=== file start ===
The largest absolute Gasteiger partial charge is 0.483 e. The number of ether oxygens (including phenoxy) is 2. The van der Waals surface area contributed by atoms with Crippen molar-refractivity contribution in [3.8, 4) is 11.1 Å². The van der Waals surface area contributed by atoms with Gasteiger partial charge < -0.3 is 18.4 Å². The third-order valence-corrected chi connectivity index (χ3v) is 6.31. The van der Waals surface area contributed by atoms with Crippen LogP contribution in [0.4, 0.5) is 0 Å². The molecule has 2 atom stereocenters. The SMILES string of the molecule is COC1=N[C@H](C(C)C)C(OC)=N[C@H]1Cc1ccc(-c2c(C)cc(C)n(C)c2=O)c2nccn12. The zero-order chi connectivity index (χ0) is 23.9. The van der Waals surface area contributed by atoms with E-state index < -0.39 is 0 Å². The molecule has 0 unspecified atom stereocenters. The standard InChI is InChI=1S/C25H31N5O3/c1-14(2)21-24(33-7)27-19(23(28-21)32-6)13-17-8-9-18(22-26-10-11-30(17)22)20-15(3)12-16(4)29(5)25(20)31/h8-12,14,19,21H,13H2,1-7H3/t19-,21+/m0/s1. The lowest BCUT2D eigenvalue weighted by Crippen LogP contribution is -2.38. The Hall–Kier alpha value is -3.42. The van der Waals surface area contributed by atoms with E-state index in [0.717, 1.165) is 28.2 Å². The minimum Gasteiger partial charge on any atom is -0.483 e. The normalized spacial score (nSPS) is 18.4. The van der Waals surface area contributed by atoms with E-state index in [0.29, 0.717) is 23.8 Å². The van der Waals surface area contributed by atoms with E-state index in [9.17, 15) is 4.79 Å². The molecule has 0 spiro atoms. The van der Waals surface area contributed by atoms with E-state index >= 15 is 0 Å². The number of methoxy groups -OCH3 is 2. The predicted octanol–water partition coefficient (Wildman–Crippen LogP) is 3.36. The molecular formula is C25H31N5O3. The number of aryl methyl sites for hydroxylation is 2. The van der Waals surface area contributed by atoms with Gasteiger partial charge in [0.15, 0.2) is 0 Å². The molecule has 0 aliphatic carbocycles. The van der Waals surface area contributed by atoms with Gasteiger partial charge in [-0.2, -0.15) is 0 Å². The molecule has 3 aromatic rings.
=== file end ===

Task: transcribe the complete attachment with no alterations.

The largest absolute Gasteiger partial charge is 0.483 e. The number of ether oxygens (including phenoxy) is 2. The van der Waals surface area contributed by atoms with Crippen molar-refractivity contribution in [3.8, 4) is 11.1 Å². The van der Waals surface area contributed by atoms with Gasteiger partial charge < -0.3 is 18.4 Å². The third-order valence-corrected chi connectivity index (χ3v) is 6.31. The van der Waals surface area contributed by atoms with Crippen LogP contribution in [0.4, 0.5) is 0 Å². The molecule has 2 atom stereocenters. The SMILES string of the molecule is COC1=N[C@H](C(C)C)C(OC)=N[C@H]1Cc1ccc(-c2c(C)cc(C)n(C)c2=O)c2nccn12. The zero-order chi connectivity index (χ0) is 23.9. The van der Waals surface area contributed by atoms with E-state index < -0.39 is 0 Å². The molecule has 0 unspecified atom stereocenters. The standard InChI is InChI=1S/C25H31N5O3/c1-14(2)21-24(33-7)27-19(23(28-21)32-6)13-17-8-9-18(22-26-10-11-30(17)22)20-15(3)12-16(4)29(5)25(20)31/h8-12,14,19,21H,13H2,1-7H3/t19-,21+/m0/s1. The lowest BCUT2D eigenvalue weighted by Crippen LogP contribution is -2.38. The Hall–Kier alpha value is -3.42. The van der Waals surface area contributed by atoms with E-state index in [0.717, 1.165) is 28.2 Å². The minimum Gasteiger partial charge on any atom is -0.483 e. The normalized spacial score (nSPS) is 18.4. The van der Waals surface area contributed by atoms with E-state index in [0.29, 0.717) is 23.8 Å². The van der Waals surface area contributed by atoms with E-state index in [9.17, 15) is 4.79 Å². The molecule has 0 spiro atoms. The van der Waals surface area contributed by atoms with E-state index >= 15 is 0 Å². The number of methoxy groups -OCH3 is 2. The predicted octanol–water partition coefficient (Wildman–Crippen LogP) is 3.36. The molecular formula is C25H31N5O3. The number of aryl methyl sites for hydroxylation is 2. The van der Waals surface area contributed by atoms with Gasteiger partial charge in [0.15, 0.2) is 0 Å². The molecule has 0 aliphatic carbocycles. The van der Waals surface area contributed by atoms with Gasteiger partial charge in [-0.2, -0.15) is 0 Å². The molecule has 3 aromatic rings.